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*** Extra Geek Credit — the lichen Cladonia pyxidata is host to the lichenicolous (lives on lichens) fungus Lichenoconium pyxidatae. Such fungi are parasites of their lichen host and mostly specific to a single genus or even to single species of lichen, but although some may be pathogens for the lichen in many cases the relationship is commensal. No harm done. Join the party!

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[poems by Joyce Compton Brown and Billy]

Happy Birthday to Me!

Yep, February 11, this is my day. Sixty-nine years ago my Mom was probably feeling the Niagara rumble from her birthing bed on the umpteenth floor of St. Mary’s. On the American side of the Falls, if you were wondering. Name already picked out – Eugene Wilson the Third – but already in use by Dad and Granddaddy so nickname picked out as well – Billy.

In a few years Mom and Dad moved back down south – Memphis, this time – then over the next ten years to Delaware, Michigan, finally Ohio, but never back to their home state of North Carolina. “Here’s to the land of the Long-Leaf Pine, a summer land where the sun doth shine.” Linda and I moved to NC a week after our wedding – to Durham, Duke Med – and held a place for them here. Just in case.

It’s a good thing. Ten years ago Mom and Dad at last resettled near us, Winston-Salem, where Mom grew up and went to Reynold’s High. They’re right across the street from historic Old Salem. I visited yesterday (secretly hoping there might be cake and candles – Birthday Party #1-of-many). Today I’m expecting Margaret and Bert (4) from Raleigh. Maybe tomorrow Saul (13) and Amelia (6) from across just around the corner. Maybe more cake?

So what do I actually want for my birthday? In Russia I’d have a pie with my name in the crust; in China a longevity noodle that fills the entire bowl (with scallions & bok choy); Hungarians would pull my earlobes (69 times); Jamaicans would dust me with flour.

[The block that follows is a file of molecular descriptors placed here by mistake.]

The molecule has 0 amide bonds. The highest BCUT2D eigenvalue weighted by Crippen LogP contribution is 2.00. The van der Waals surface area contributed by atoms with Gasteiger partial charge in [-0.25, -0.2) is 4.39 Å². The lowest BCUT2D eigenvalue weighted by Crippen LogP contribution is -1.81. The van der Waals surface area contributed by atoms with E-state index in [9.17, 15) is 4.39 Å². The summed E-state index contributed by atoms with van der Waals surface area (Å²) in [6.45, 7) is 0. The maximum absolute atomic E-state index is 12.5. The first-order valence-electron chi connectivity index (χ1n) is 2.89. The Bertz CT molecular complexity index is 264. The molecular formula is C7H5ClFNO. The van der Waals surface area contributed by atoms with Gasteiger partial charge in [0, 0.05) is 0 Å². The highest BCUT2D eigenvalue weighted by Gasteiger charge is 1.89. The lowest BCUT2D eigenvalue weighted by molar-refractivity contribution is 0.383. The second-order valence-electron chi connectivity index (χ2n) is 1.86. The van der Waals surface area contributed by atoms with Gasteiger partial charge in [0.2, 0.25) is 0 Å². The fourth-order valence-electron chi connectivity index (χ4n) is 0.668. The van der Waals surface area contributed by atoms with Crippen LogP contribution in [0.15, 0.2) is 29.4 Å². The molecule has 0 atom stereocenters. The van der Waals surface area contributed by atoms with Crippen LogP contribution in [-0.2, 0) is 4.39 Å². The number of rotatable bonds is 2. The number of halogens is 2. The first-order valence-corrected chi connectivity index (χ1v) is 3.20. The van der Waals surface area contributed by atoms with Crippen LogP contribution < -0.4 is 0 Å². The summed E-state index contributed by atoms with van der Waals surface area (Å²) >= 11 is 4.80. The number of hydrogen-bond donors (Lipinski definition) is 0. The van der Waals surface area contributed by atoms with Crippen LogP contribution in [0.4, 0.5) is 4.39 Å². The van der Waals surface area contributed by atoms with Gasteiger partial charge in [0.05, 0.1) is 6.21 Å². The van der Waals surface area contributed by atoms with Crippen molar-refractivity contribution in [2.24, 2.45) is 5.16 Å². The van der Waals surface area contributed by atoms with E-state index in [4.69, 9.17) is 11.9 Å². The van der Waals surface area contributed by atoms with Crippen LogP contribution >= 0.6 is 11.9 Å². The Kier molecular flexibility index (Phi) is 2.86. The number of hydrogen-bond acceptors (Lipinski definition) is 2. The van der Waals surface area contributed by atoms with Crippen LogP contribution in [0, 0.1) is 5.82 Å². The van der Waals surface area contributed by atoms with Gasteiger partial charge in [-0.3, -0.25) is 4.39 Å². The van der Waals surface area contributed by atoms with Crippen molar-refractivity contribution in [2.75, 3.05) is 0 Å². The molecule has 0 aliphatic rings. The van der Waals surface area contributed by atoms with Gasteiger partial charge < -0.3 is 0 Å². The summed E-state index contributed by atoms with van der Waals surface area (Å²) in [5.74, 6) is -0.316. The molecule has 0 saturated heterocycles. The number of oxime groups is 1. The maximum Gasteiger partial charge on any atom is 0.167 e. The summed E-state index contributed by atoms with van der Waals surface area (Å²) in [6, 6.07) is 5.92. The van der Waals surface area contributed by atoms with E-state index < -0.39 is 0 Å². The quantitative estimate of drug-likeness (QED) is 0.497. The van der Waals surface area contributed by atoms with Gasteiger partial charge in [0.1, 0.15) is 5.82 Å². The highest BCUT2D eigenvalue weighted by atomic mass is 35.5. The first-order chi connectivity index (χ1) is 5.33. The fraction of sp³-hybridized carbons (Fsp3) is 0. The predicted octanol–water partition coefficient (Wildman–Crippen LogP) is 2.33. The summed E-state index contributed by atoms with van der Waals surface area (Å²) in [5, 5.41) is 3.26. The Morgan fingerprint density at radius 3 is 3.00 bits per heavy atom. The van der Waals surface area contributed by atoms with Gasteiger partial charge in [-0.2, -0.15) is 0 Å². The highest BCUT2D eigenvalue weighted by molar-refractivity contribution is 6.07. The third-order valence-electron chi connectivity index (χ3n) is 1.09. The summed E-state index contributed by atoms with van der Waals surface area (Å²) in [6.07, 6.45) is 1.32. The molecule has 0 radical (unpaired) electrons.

All those sound awesome, but no, don’t bring presents. I have a walk in the woods with Linda planned. I have Grandkids to wear me out and make me laugh. We have the Blue Ridge with its arms spread to hold us here, not saying much, not needing to. Trees and mountains, family, homeplace – happy birthday to me!

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Looking Across

the fog shuffles
++++ within
++++ ++ the folded mountain

whispers
++++ old stories
++++ ++ of before we were

Joyce Compton Brown
++++ from Standing on the Outcrop, Redhawk Publications, © 2021

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I’ve heard Joyce Compton Brown read her poetry at many a gathering and my admiration still grows and grows. There is a treasure of different voices in this collection from Redhawk, Standing on the Outcrop, but they all have in common their deeply felt truth, authentic as hunger and earth. These are rural voices, Southern voices, mountain voices, mostly from the first half of the twentieth century; they are telling urgent stories in danger of being lost if Joyce does not hear them and reveal them to us. Places, history, personal struggle, hard-won triumph — these are Joyce Brown’s specialties and she here treats them well.

 

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Mattie, 1955

Before our families came
++++ there wasn’t much.
They say there were some old forts,
++++ and arrowheads
the men turned up
++++ in the plowing.
We mad collections,
++++ sent them to school
++++ ++++ for the kids to show.

They say these pastures
++++ were good hunting grounds,
And I don’t wonder,
++++ look at this land, these two mountains –
Linville, with its craggy top, Honeycutt
++++ folding on up toward the highlands,
this river, the clearest water.
++++ Any living thing would be drawn
++++ ++++ to this valley.

they say the Catawba and Cherokee fought
++++ over it till we came.
Then they fought us.
++++ It was perfect for these farms.
You can still see,
++++ those big old white houses
from before the land got too divided
++++ and people had to find work.

They say it had a name,
++++ Conasaga, an Indian word
for beautiful valley.
++++ That may just be talk.
But we use the name
++++ for our cookbook, and the kids use it
for their school yearbooks.